Duncan, W. Forest stand tall in win Deacons center out-duels St. Mary's 7-3 Millard

Georgetown eliminated

West Regional

March 15, 1997|By Ken Murray | Ken Murray,SUN STAFF

TUCSON, Ariz. -- Tim Duncan collided with "Big Continent" last night, and the impact revived Wake Forest's season of great expectations.

Getting a magnificent 22-point, 22-rebound effort from their All-America center, the Demon Deacons flattened St. Mary's, 68-46, in the NCAA's West Regional at McKale Center.

But it was not as simple as that.

For Wake, the obstacles included St. Mary's 7-foot-3, 345-pound sophomore Brad Millard -- nicknamed "Big Continent" -- a shabby first half of guard play by the Deacons, and a crowd of 13,325 that got behind the West Coast Conference underdogs.

In the end, the third-seeded Deacons (24-6) overcame it all with their best basketball of the past month, advancing to tomorrow's second round against No. 6 seed Stanford.

"That was the first time in a long time we were challenged where we came together," Wake coach Dave Odom said. "And St. Mary's made us come together."

The challenge came after Millard brought the 14th-seeded Gaels (23-8) back from an 11-point first-half deficit to a second-half tie. It was during that flurry that Millard dunked over Duncan, and got the crowd on his side.

After David Sivulich's three-pointer earned St. Mary's a 34-34 tie with 15: 18 left in the game, Wake's erratic backcourt seized control of the game. In particular, Tony Rutland, who had gone 0-for-3 with four turnovers in the first half.

Rutland answered with a three-pointer of his own, and over the next five minutes scored 11 points to push Wake into a commanding 48-37 lead.

When Duncan scored 10 straight Wake points a few minutes later to finish off a 32-10 run, the game became a rout.

Millard finished with 16 points, six rebounds and two blocks.

"I had to do everything I could to combat what he did," said Duncan.

Odom called Millard a future lottery pick for the NBA. "He is huge and very, very good," the coach said. "I would say he surprised me, how good he was."

It was Duncan's night, though. His five blocks established an NCAA tournament career record of 47. The old mark was held by Marcus Camby of Massachusetts. And Duncan's 22 rebounds represented the fifth-best single-game effort in a West Regional.

"He was as good as I thought he was," said Millard, who played 36 minutes and faded down the stretch.

"I was dying," he said. "I admit it. I was dying towards the end of the second half and wanted to come out so bad. I was fatigued and that's one thing I need to work on."

Wake Forest used a 15-0 run early to build a 16-5 lead that carried the Deacons through the first half. But St. Mary's began to chip away. Millard led the comeback, scoring nine points in the last 12: 30 of the half to get the Gaels within three at 27-24.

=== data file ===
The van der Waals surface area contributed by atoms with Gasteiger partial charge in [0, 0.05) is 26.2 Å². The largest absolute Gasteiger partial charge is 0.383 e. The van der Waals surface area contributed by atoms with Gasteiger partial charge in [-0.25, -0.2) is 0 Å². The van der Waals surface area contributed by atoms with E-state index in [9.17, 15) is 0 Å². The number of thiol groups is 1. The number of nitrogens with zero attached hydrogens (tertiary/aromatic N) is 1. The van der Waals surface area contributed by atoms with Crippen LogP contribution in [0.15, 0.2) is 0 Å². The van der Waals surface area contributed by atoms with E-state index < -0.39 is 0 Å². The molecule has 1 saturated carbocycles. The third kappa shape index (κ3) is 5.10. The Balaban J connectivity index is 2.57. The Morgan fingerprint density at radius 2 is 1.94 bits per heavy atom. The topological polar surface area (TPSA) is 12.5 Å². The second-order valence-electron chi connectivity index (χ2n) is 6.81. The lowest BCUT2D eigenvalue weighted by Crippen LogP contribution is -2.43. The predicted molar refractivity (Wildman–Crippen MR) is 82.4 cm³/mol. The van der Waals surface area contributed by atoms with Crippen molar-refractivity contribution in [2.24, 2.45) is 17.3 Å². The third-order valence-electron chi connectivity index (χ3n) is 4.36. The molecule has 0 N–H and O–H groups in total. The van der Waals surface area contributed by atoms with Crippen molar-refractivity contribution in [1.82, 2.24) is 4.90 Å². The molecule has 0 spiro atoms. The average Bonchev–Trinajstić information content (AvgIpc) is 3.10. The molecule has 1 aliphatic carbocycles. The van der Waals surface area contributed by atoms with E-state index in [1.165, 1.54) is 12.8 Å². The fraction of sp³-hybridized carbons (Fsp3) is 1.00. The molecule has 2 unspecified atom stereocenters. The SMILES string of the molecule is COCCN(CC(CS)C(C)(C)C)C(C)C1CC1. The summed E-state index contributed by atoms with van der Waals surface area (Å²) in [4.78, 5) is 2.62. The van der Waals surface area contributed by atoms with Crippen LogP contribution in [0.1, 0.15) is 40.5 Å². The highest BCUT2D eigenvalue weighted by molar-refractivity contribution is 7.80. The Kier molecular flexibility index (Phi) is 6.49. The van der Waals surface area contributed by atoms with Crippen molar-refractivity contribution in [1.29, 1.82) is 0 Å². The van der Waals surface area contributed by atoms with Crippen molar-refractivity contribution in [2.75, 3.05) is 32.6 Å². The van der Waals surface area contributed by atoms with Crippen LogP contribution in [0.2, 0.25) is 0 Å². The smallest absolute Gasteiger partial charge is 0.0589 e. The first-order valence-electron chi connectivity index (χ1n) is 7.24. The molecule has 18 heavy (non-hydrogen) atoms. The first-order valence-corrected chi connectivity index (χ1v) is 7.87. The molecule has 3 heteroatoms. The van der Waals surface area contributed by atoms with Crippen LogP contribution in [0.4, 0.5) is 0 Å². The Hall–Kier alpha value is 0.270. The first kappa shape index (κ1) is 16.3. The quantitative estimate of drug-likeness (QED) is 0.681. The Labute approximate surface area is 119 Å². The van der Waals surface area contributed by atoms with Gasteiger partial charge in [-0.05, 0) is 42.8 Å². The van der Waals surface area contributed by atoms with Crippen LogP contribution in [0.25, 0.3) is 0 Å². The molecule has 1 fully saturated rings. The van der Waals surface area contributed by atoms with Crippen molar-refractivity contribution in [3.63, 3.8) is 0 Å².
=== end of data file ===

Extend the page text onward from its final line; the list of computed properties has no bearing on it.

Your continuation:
UNC-Charlotte 79, G'town 67

Operating on a theme of respect, UNC-Charlotte shoved Georgetown into a 31-13 first-half hole and bounced the Hoyas out of the NCAA tournament.

Charlotte's first NCAA tourney win after three first-round defeats earned a second-round matchup with Utah.

"This team is a little different," said first-year coach Melvin Watkins, who served 18 years as an assistant at the school. "They're not happy just to be here. They're here with a purpose."

Point guard Sean Colson scored 24 points to lead the 49ers (22-8), and 6-7 forward Versile Shaw, inserted into the starting lineup to give Charlotte help on the boards, had 19.

"You see the brackets and everybody just penciled in Utah-Georgetown [in the second-round], and they didn't give us a chance," Colson said.

Georgetown (20-10) had just one field goal in a stretch of 8: 37 in the first half, when it fell behind by 18. Coldest of the Hoyas was Victor Page, who hit just one of nine shots in the first half, and finished 7-for-23 for 20 points.

"We wanted to make sure every time Page touched the ball, he had a tough shot," Watkins said.

The Hoyas got as close as six points twice in the second half, but Colson's clutch shooting -- including two prayers that went in as he was fouled -- kept Charlotte in front.

Stanford 80, Oklahoma 67

Stanford point guard Brevin Knight choreographed a second-half surge that sent the Cardinal into a second-round West Regional matchup with Wake Forest tomorrow.

Knight scored 14 of his 18 points in the second half, and finished with 10 assists and seven rebounds.

"I asserted myself a little more in the second half," Knight said. "The first half I was pretty much passive trying to get a feel for how they were going to play me. The second half I felt I had to be more aggressive."

Stanford (21-7) put four players in double figures.

Pub Date: 3/15/97

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